Parkinson’s disease is difficult to diagnose as there are no specific tests to confirm the disease, and the clinician, usually a neurologist, relies on multiple ways to assess its nature and progression. Parkinson’s symptoms also overlap with those of other neurodegenerative diseases, which makes the diagnosis even more complicated.

The presence of at least two of the four symptoms listed below indicates a strong case for Parkinson’s:

neurologist might ask the patient to write, draw, walk, or speak, and test their sense of smell. Loss of smell (hyposmia) — along with signs of depression, anxiety, and constipation  — may be one of the indicators for the onset of Parkinson’s. 

There are several tests, listed below, that can help diagnosis Parkinson’s disease.

Imaging tests

Imaging tests can help a neurologist find out whether there is any malfunction in the working of the brain and nervous system. Some of these tests include computerized tomography (CT), magnetic resonance imaging (MRI), DaTscan, and positron emission tomography (PET). DaTscan and PET can help to identify the loss of dopamine-producing nerve cells, a hallmark of Parkinson’s disease, while CT and MRI help to rule out irregularities in other parts of the brain.

Levodopa test

Levodopa is a molecule from which dopamine is synthesized in the brain. It can be used as treatment in all stages of Parkinson’s and also to aid in diagnosis. A neurologist recommends a sufficient dose of levodopa to see whether it has any effect on a patient’s symptoms. If symptoms improve after the administration of levodopa, a diagnosis of Parkinson’s disease is confirmed in the patient.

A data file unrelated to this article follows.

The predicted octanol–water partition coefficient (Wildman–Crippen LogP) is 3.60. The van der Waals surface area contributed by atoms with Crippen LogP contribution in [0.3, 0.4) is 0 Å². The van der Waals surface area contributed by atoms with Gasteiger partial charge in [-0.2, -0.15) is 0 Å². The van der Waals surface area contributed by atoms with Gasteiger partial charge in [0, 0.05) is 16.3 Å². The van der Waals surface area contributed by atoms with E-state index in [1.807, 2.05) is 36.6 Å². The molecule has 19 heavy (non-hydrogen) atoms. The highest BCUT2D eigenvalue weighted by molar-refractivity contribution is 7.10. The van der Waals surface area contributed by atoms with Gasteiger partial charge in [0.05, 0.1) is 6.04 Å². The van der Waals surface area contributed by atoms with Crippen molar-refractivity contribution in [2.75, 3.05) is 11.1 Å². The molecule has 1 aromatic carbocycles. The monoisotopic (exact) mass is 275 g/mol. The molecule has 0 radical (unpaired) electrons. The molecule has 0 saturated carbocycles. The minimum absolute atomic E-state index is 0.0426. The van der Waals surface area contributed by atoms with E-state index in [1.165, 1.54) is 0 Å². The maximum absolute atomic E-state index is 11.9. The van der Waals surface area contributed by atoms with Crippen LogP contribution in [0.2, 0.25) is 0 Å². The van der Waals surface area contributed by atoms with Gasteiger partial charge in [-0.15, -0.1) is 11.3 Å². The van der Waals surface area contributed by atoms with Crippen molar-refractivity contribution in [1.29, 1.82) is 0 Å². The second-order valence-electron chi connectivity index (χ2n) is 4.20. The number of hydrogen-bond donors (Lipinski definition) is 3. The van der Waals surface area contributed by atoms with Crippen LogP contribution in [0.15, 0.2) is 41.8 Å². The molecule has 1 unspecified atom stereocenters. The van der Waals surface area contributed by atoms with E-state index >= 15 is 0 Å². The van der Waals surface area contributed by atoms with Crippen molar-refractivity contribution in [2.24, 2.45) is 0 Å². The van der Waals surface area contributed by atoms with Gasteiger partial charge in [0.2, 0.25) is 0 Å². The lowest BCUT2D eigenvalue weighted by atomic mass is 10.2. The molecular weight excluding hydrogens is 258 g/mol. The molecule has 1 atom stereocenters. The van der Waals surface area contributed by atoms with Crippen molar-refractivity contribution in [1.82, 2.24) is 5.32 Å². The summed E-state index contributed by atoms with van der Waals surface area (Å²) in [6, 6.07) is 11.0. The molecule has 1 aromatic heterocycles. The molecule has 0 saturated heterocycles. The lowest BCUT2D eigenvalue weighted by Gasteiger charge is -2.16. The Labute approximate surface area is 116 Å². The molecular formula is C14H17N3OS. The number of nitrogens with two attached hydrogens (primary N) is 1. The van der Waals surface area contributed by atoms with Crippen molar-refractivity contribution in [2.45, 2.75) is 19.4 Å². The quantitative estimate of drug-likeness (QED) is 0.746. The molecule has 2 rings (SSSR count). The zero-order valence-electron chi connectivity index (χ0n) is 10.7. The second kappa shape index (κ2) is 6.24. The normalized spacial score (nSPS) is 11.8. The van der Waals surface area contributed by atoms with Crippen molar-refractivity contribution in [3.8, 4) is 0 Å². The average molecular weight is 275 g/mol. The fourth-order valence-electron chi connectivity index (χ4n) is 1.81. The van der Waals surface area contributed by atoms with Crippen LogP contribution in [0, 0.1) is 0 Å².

RT-QuIC

Real-time quaking-induced conversion (RT-QuIC) is a relatively new test that has been developed by the National Institutes of Health for early diagnosis of neurodegenerative diseases such as Parkinson’s. This test detects damaged forms of the protein alpha-synuclein, which is usually implicated in such diseases.

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Parkinson’s News Today is strictly a news and information website about the disease. It does not provide medical advice, diagnosis, or treatment. This content is not intended to be a substitute for professional medical advice, diagnosis, or treatment. Always seek the advice of your physician or other qualified health provider with any questions you may have regarding a medical condition. Never disregard professional medical advice or delay in seeking it because of something you have read on this website.

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Ana holds a PhD in Immunology from the University of Lisbon and worked as a postdoctoral researcher at Instituto de Medicina Molecular (iMM) in Lisbon, Portugal. She graduated with a BSc in Genetics from the University of Newcastle and received a Masters in Biomolecular Archaeology from the University of Manchester, England. After leaving the lab to pursue a career in Science Communication, she served as the Director of Science Communication at iMM.